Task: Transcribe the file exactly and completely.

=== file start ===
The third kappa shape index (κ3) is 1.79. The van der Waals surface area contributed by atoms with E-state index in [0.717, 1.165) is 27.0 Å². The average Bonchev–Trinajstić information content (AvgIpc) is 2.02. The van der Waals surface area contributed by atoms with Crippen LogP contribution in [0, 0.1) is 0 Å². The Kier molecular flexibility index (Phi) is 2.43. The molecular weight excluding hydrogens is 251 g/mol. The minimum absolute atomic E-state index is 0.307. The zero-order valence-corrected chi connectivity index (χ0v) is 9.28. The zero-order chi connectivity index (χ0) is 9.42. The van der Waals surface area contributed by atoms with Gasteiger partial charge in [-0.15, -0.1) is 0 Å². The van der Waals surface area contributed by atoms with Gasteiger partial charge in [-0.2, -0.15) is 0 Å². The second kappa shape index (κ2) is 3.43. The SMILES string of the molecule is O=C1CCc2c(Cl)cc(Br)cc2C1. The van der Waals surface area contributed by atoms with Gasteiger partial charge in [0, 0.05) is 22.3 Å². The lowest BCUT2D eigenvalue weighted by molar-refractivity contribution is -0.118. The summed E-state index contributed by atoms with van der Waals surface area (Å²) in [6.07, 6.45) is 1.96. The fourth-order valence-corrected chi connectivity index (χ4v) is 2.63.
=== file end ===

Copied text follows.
The third kappa shape index (κ3) is 1.79. The van der Waals surface area contributed by atoms with E-state index in [0.717, 1.165) is 27.0 Å². The average Bonchev–Trinajstić information content (AvgIpc) is 2.02. The van der Waals surface area contributed by atoms with Crippen LogP contribution in [0, 0.1) is 0 Å². The Kier molecular flexibility index (Phi) is 2.43. The molecular weight excluding hydrogens is 251 g/mol. The minimum absolute atomic E-state index is 0.307. The zero-order valence-corrected chi connectivity index (χ0v) is 9.28. The zero-order chi connectivity index (χ0) is 9.42. The van der Waals surface area contributed by atoms with Gasteiger partial charge in [-0.15, -0.1) is 0 Å². The van der Waals surface area contributed by atoms with Gasteiger partial charge in [-0.2, -0.15) is 0 Å². The second kappa shape index (κ2) is 3.43. The SMILES string of the molecule is O=C1CCc2c(Cl)cc(Br)cc2C1. The van der Waals surface area contributed by atoms with Gasteiger partial charge in [0, 0.05) is 22.3 Å². The lowest BCUT2D eigenvalue weighted by molar-refractivity contribution is -0.118. The summed E-state index contributed by atoms with van der Waals surface area (Å²) in [6.07, 6.45) is 1.96. The fourth-order valence-corrected chi connectivity index (χ4v) is 2.63.